Outside of class, maintaining a good balance between order and disorder for me means trying to find technology that makes my life easier, like using Gmail labels and stars, saving files in Dropbox so I can access them from anywhere, and using an online to do list (I use Toodledo, despite the stupid name).  It’s doing a regular “mind dump” of every single thing I am supposed to be working on and then identifying what actions need to be taken when.  It’s building in Friday afternoon reflection time to tie up the loose ends, update the list for next week, and then allowing myself some down time.  We all have different ways of maintaining balance. Some people only check their email at certain times each day.  Others prepare a week’s worth of food on the weekend and live on the leftovers.  None of these strategies always works but at least we’re acknowledging the issue and trying to figure it out.  The important part again, is not getting so rigidly organized that your life goes up in flames when a student or a colleague or a family member suddenly needs more time than you expected.  If you have systems in place, you can quickly figure out what’s most important and bookmark the rest so you can get back to it when the crisis is over.   And you can share your strategies with your students too, as you help them figure out how to structure and prepare for your course.

Sometimes though, the fire just gets out of control.  Then we often ignore, rationalize and intellectualize the situation to avoid that anxious feeling of being overwhelmed.  When students do this, we shake our heads in disbelief.  How could they not have anticipated this problem?  Didn’t they see the smoke? Then we go and do the same.   But most of them have a lot less life experience than most of us do, so why do we expect that they will know what to do?  What helps you when you’re in an overload situation?  Could that same strategy help your students?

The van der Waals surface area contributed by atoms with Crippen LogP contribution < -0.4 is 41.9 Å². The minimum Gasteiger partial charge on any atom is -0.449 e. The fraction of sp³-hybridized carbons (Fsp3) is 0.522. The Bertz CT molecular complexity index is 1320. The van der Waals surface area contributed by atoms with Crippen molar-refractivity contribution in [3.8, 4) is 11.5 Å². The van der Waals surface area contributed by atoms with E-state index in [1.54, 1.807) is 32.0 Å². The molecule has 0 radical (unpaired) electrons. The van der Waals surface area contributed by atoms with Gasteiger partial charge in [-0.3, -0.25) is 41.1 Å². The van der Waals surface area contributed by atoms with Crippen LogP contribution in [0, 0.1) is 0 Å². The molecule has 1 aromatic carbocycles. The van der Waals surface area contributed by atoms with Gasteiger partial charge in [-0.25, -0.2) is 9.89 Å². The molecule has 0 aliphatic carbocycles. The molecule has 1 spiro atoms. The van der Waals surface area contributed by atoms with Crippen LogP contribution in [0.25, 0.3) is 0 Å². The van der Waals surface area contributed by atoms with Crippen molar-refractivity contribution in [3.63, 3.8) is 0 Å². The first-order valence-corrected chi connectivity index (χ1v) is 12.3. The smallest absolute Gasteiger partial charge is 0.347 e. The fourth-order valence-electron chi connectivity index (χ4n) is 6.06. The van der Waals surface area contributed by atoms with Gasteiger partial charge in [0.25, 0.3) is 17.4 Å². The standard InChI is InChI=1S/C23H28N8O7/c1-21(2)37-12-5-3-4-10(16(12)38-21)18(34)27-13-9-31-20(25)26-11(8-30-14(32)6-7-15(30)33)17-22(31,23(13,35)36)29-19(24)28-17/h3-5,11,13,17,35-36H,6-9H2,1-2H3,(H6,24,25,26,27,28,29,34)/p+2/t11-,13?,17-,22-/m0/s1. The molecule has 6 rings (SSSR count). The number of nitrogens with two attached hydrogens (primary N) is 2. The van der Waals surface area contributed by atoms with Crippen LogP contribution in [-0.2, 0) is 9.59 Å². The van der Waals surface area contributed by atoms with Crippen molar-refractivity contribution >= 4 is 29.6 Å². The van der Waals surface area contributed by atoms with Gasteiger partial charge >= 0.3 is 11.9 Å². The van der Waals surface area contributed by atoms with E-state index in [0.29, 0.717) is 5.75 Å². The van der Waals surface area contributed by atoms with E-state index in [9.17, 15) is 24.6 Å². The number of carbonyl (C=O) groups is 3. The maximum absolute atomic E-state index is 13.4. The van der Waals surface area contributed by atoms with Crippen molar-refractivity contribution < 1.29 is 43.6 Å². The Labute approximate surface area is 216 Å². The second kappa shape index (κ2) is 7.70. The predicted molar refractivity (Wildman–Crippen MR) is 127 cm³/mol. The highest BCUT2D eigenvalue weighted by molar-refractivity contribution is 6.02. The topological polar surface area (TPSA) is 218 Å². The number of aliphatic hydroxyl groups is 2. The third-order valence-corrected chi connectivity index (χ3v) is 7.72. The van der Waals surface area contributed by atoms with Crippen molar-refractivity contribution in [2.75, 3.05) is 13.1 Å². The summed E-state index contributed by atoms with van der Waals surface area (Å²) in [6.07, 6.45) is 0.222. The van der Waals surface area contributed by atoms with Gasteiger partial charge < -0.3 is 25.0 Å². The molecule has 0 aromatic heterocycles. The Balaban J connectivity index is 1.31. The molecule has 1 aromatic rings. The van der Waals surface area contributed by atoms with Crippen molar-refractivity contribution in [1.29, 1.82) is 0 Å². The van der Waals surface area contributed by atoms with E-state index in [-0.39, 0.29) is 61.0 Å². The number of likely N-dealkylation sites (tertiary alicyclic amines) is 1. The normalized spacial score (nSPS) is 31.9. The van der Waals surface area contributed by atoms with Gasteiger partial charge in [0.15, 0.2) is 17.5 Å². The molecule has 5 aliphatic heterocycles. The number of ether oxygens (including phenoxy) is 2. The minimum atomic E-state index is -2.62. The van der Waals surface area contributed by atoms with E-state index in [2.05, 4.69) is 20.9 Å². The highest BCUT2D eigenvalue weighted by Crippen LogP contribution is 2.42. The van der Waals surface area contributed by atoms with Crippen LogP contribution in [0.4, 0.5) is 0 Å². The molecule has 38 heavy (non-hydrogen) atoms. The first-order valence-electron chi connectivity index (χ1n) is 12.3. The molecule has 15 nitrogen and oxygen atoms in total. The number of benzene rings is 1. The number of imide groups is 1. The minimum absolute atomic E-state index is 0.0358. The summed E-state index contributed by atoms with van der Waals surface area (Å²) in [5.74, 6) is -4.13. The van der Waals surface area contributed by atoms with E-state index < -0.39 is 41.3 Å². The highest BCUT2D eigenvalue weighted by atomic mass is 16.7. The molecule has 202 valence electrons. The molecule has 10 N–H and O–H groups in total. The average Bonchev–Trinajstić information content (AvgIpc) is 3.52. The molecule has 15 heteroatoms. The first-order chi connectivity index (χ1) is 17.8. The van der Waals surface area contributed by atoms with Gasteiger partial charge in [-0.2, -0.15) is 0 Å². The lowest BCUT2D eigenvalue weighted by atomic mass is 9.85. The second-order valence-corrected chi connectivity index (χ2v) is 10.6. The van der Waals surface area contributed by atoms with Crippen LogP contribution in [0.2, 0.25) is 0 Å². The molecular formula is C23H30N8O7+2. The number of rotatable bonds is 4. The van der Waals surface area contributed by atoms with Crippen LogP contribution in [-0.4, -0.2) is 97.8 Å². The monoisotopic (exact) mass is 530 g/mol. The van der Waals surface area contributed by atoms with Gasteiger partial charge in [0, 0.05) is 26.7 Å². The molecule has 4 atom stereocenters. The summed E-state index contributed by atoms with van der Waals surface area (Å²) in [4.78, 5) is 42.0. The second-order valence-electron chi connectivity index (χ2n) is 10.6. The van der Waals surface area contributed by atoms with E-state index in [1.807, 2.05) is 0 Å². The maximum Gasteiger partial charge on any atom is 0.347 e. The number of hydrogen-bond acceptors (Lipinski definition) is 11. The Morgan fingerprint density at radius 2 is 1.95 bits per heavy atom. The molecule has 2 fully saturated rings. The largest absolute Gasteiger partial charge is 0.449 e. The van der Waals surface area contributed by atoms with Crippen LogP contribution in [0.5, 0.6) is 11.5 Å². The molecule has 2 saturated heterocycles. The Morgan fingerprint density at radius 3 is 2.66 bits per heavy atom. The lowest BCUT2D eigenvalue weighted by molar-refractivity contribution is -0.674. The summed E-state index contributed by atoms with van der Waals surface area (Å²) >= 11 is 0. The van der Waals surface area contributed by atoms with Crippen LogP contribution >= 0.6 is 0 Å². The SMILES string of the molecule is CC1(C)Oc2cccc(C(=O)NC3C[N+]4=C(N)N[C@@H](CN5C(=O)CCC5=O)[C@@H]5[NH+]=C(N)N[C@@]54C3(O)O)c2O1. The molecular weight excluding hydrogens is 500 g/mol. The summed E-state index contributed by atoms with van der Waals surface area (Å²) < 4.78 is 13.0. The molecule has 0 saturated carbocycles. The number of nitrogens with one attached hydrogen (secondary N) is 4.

So how is this post a “teaching tip”?  Good question.  As I write I think the message I’m getting from that big teaching tip generator in the sky is that we should have more compassion for ourselves AND our students as we juggle the demands of 21st century living.  Faculty and students alike try, succeed for awhile, get behind and then have to recover.  We hope it’s an upward spiral but it’s certainly a lifelong learning process. Could it be that one of the most important things we need to help our students learn is how to balance order and disorder in their lives? Especially for freshmen, helping students develop better life management skills is critical if they are to succeed in their classes, at the University and for life.  Some people will undoubtedly think that this should not be our problem.  Students should have learned this already, they shouldn’t need us to “hold their hands” or teach them things we learned on their own.  All I can say is – our students are where they are.  If this is what will help them learn more effectively, that’s what they need.  We have to deal with the fire in front of us, not the well-tended garden we think we ought to have.

According to Allen, “your ability to deal with surprise, elegantly and proactively, is your personal and organizational competitive edge. You just need to ensure that your systems can keep things under control from any angle, with appropriate distinctions between what’s movable and what’s not. Then turning on a dime is an effortless spin instead of a clumsy crash and burn.”

How did you develop life management skills yourself?  How can we help students develop theirs?